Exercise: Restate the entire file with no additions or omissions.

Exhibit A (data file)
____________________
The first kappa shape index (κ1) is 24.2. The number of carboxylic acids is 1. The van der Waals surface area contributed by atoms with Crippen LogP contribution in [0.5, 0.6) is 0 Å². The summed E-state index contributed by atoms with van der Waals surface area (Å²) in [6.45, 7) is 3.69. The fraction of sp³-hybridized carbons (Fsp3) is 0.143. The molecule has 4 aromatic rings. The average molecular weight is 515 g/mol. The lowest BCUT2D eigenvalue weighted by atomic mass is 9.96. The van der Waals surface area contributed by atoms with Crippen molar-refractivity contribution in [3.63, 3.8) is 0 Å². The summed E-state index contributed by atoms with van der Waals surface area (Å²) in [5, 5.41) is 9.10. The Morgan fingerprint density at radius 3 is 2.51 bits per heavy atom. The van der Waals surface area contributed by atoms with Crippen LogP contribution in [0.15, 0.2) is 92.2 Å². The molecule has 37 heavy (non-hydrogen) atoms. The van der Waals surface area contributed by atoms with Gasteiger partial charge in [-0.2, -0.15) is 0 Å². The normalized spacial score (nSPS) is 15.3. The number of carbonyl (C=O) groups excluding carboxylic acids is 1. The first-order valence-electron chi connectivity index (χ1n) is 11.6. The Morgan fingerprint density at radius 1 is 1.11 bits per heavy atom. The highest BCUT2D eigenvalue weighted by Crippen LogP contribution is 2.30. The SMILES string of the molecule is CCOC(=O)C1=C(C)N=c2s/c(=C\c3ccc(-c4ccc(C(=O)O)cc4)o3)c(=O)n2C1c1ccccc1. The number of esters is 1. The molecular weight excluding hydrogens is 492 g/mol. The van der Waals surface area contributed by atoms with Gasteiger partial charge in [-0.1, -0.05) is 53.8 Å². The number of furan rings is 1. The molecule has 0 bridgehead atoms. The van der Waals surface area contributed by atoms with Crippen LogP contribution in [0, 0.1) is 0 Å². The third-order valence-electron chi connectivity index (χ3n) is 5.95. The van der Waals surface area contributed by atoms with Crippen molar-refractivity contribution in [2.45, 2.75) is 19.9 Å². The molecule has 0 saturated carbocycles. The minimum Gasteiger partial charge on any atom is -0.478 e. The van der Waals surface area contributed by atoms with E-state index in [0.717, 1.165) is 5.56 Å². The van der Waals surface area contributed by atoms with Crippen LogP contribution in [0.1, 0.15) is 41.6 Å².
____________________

The first kappa shape index (κ1) is 24.2. The number of carboxylic acids is 1. The van der Waals surface area contributed by atoms with Crippen LogP contribution in [0.5, 0.6) is 0 Å². The summed E-state index contributed by atoms with van der Waals surface area (Å²) in [6.45, 7) is 3.69. The fraction of sp³-hybridized carbons (Fsp3) is 0.143. The molecule has 4 aromatic rings. The average molecular weight is 515 g/mol. The lowest BCUT2D eigenvalue weighted by atomic mass is 9.96. The van der Waals surface area contributed by atoms with Crippen molar-refractivity contribution in [3.63, 3.8) is 0 Å². The summed E-state index contributed by atoms with van der Waals surface area (Å²) in [5, 5.41) is 9.10. The Morgan fingerprint density at radius 3 is 2.51 bits per heavy atom. The van der Waals surface area contributed by atoms with Crippen LogP contribution in [0.15, 0.2) is 92.2 Å². The molecule has 37 heavy (non-hydrogen) atoms. The van der Waals surface area contributed by atoms with Gasteiger partial charge in [-0.2, -0.15) is 0 Å². The normalized spacial score (nSPS) is 15.3. The number of carbonyl (C=O) groups excluding carboxylic acids is 1. The first-order valence-electron chi connectivity index (χ1n) is 11.6. The Morgan fingerprint density at radius 1 is 1.11 bits per heavy atom. The highest BCUT2D eigenvalue weighted by Crippen LogP contribution is 2.30. The SMILES string of the molecule is CCOC(=O)C1=C(C)N=c2s/c(=C\c3ccc(-c4ccc(C(=O)O)cc4)o3)c(=O)n2C1c1ccccc1. The number of esters is 1. The molecular weight excluding hydrogens is 492 g/mol. The van der Waals surface area contributed by atoms with Gasteiger partial charge in [-0.1, -0.05) is 53.8 Å². The number of furan rings is 1. The molecule has 0 bridgehead atoms. The van der Waals surface area contributed by atoms with Crippen LogP contribution in [0, 0.1) is 0 Å². The third-order valence-electron chi connectivity index (χ3n) is 5.95. The van der Waals surface area contributed by atoms with Crippen molar-refractivity contribution in [2.45, 2.75) is 19.9 Å². The molecule has 0 saturated carbocycles. The minimum Gasteiger partial charge on any atom is -0.478 e. The van der Waals surface area contributed by atoms with E-state index in [0.717, 1.165) is 5.56 Å². The van der Waals surface area contributed by atoms with Crippen LogP contribution in [0.1, 0.15) is 41.6 Å².